Transplanting the Weeping Cherry

Cherry tree moved
Cherry tree moved

Growing Weeping Cherries in Colorado.

Last year in early spring,  I purchased a dwarf weeping cherry (Prunus subhirtella ‘Pendula’  x Var unknown.)   It  was to be a focal point nearing the front entry way.  After one season I realized that although called dwarf, its branches were already hanging over the walkway and would become a maintenance nightmare if it remained where it was.

Taking advantage of an early warm day last week, I got to work digging.

I first had to remove a flowering bush (maybe an almond?) to make way for the cherry.  The almond had an untidy growth habit and I could never bring myself to like the poor straggly thing.  Its removal was the task holding me back from moving the cherry last year.  As it turned out the root system of the almond was quite brittle, making its removal a cinch after trimming its branches back to a few main leads.  This took all of 20 minutes to finish.

Then on to the cherry.  I didn’t think the root ball would have expanded too much past its original ball in one season’s growth. I of course was wrong and did not bother to  follow the instructions from Plant Talk Colorado’s advice on transplanting trees, other than choosing early spring to dig it up.  If I had, I would have looked to professionals for the job.  See

So we shall see if the lovely tree lives through my misguided attempt at transplant.  Below are the steps I took.

Cherry tree hole after extraction

I began digging about about two feet from the trunk or twice as wide as the original root ball.  I dug a trench around this line so that I could get at least a foot deep before angling my shovel in towards root ball.  I dug another foot down angling my shovel at about a 45 degree angle in towards the center of the tree.  I pushed my shovel in towards the tree to firm up the soil against the original root ball so I had a good ball to work with.  Then slowly I began moving my shovel farther under and towards the center while gently pushing down on my handle to push the ball upwards.  I did this again and again all the way around the tree being careful not to use too much upward force so as to keep as much of the roots intact as possible.  You can somewhat see the width of hole in the photo.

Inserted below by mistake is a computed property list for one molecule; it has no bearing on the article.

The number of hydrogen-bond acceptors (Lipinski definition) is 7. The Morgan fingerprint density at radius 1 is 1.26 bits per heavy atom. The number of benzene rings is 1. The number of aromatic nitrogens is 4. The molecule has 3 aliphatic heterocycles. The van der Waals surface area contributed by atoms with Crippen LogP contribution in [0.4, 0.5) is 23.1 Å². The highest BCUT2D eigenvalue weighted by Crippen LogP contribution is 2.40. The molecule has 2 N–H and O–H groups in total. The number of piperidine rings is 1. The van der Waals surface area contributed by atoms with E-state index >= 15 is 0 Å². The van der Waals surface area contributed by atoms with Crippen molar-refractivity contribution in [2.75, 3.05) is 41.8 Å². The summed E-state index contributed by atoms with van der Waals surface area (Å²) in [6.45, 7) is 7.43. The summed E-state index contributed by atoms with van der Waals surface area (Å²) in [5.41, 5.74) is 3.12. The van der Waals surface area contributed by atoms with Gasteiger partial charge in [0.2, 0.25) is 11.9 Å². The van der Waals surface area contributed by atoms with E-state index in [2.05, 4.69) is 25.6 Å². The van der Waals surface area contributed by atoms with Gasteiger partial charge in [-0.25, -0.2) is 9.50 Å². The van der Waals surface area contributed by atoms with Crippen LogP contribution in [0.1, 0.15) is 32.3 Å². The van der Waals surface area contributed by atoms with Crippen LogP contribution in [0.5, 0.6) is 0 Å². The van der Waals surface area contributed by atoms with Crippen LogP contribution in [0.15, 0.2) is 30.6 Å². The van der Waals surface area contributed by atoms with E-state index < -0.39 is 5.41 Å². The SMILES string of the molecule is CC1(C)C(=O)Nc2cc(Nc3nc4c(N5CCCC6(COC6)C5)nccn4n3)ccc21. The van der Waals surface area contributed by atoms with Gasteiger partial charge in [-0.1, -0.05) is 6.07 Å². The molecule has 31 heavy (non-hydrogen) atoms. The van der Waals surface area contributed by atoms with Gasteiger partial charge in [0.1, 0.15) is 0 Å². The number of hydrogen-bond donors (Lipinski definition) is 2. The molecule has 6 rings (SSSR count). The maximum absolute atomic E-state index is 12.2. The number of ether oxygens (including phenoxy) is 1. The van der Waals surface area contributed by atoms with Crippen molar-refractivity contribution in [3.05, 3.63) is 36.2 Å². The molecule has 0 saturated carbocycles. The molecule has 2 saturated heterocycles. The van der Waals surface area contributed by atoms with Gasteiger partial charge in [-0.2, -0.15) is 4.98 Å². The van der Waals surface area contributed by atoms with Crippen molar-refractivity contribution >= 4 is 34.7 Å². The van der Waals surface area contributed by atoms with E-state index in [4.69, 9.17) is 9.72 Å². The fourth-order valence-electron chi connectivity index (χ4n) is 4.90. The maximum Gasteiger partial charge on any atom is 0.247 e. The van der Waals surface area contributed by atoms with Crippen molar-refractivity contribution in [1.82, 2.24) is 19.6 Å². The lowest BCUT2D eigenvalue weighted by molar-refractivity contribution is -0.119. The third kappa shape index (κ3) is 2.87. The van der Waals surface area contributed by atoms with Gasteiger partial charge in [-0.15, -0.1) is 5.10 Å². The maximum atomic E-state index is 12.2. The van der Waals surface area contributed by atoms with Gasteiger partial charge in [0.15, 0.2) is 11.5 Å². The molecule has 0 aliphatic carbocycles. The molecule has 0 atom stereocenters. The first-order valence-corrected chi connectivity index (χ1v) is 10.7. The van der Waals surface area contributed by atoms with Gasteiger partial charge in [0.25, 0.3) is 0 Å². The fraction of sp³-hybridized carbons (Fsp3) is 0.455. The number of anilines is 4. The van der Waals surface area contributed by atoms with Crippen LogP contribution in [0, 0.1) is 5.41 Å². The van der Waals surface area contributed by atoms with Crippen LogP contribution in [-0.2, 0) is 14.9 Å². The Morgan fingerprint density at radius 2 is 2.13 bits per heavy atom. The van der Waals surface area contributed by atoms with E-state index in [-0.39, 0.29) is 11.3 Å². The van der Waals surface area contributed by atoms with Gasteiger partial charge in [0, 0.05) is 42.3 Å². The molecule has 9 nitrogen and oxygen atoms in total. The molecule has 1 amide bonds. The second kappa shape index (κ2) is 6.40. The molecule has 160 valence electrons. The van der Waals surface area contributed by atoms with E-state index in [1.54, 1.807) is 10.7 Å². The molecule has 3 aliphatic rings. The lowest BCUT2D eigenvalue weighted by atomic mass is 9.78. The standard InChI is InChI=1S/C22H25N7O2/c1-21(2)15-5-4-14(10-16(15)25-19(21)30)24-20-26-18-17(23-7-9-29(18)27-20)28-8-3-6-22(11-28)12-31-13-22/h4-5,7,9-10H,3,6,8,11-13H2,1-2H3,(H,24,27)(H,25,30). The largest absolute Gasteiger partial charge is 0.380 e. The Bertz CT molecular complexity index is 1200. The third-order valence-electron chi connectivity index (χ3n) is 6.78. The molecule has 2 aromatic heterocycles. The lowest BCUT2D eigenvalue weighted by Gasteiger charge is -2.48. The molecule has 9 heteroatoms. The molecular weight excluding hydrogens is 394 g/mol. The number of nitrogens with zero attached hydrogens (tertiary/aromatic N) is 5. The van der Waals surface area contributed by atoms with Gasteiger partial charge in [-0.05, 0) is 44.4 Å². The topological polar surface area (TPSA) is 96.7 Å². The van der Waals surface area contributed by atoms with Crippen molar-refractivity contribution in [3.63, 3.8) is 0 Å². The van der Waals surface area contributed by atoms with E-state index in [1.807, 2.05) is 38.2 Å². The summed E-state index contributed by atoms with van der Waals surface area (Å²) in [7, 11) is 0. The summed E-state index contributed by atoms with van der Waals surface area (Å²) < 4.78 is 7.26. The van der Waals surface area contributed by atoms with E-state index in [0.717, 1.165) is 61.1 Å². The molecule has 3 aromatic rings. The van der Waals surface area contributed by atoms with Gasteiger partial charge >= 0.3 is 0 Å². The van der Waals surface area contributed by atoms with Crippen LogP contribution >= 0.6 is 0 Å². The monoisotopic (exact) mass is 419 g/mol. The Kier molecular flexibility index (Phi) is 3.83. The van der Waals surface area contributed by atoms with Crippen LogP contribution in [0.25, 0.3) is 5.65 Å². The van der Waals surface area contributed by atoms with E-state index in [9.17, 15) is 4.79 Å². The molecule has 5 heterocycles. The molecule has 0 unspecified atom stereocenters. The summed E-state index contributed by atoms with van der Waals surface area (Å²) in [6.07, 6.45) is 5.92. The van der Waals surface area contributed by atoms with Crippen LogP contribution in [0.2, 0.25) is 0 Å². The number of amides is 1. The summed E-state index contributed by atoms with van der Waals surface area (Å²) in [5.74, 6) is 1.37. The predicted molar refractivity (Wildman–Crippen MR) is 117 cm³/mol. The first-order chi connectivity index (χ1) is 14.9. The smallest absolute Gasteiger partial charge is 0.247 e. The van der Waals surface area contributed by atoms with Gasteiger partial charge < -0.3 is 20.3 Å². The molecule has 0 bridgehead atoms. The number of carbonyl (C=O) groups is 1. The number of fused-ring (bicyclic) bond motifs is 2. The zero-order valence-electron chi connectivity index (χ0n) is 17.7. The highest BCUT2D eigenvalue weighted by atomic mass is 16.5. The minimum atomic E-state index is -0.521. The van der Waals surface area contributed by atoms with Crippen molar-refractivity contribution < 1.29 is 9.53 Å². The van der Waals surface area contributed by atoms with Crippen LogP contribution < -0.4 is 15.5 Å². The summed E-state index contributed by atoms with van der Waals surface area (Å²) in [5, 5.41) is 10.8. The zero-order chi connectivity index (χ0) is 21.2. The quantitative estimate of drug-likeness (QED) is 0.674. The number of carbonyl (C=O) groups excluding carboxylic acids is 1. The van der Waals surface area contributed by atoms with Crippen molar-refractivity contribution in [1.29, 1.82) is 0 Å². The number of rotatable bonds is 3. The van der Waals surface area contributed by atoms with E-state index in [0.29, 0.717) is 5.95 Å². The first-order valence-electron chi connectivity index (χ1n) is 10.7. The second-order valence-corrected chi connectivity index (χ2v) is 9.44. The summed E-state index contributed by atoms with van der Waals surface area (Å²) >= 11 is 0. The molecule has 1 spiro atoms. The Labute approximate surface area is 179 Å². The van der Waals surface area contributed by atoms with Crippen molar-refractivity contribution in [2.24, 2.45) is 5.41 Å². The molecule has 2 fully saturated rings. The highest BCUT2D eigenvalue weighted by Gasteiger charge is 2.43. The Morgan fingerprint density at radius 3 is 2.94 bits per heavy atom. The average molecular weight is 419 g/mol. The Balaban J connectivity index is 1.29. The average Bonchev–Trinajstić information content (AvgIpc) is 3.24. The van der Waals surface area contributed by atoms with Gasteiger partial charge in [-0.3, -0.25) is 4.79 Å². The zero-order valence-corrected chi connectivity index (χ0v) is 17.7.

I had what I thought was most of root ball.  Wedging the ball upwards, I pushed shovels in at three equidistant points to keep the root ball aloft while I either cut or dug up straggling root.  Once the root ball was free of entanglement, I carefully lifted it onto a heavy duty garbage bag.  It weighed only 40 or 50 pounds so I didn’t get as much roots as I’d hoped.

Cherry root ball after extraction.
Cherry before planting

I dragged the  transplant across the grass to its new home near the stone wall at the north east edge of the yard.

I widened the hole created when removing the almond two at least twice the width of the cherry’s root ball.  This will allow nice fluffly soil for new roots to expand in.  The hole was also slightly shallower than the root ball.  This will ensure water runs at a slope away from the trunk, so water doesn’t puddle next to the trunk causing rot.  To promote root growth, I then spread a half cup of bone meal in the hole.  I placed the tree making sure to step back and note the angle of the trunk and insure it was upright as well as turning the best view of the tree towards the house.  I then backfilled half way, tamped the soil with my foot, and added a little more bone meal.  I finished by giving the tree a good soak.

In its new spot, the tree will have sun in the morning and then be shaded most of the day by the silver maple.  It will probably receive a couple hours less sunshine than its old home, so it will be quite interesting to see how it does.

Bone Meal



Shovel x 3

Bone Meal



Spring Blossoms 2017

Dainty cherry blossoms

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An amateur gardener who loves to watch the garden grow.


    1. The cherry tree did indeed survive! I have updated the post with its pretty blossoms this year. It hasn’t grown a lot due to being shaded by the maple, but its pretty in spring.

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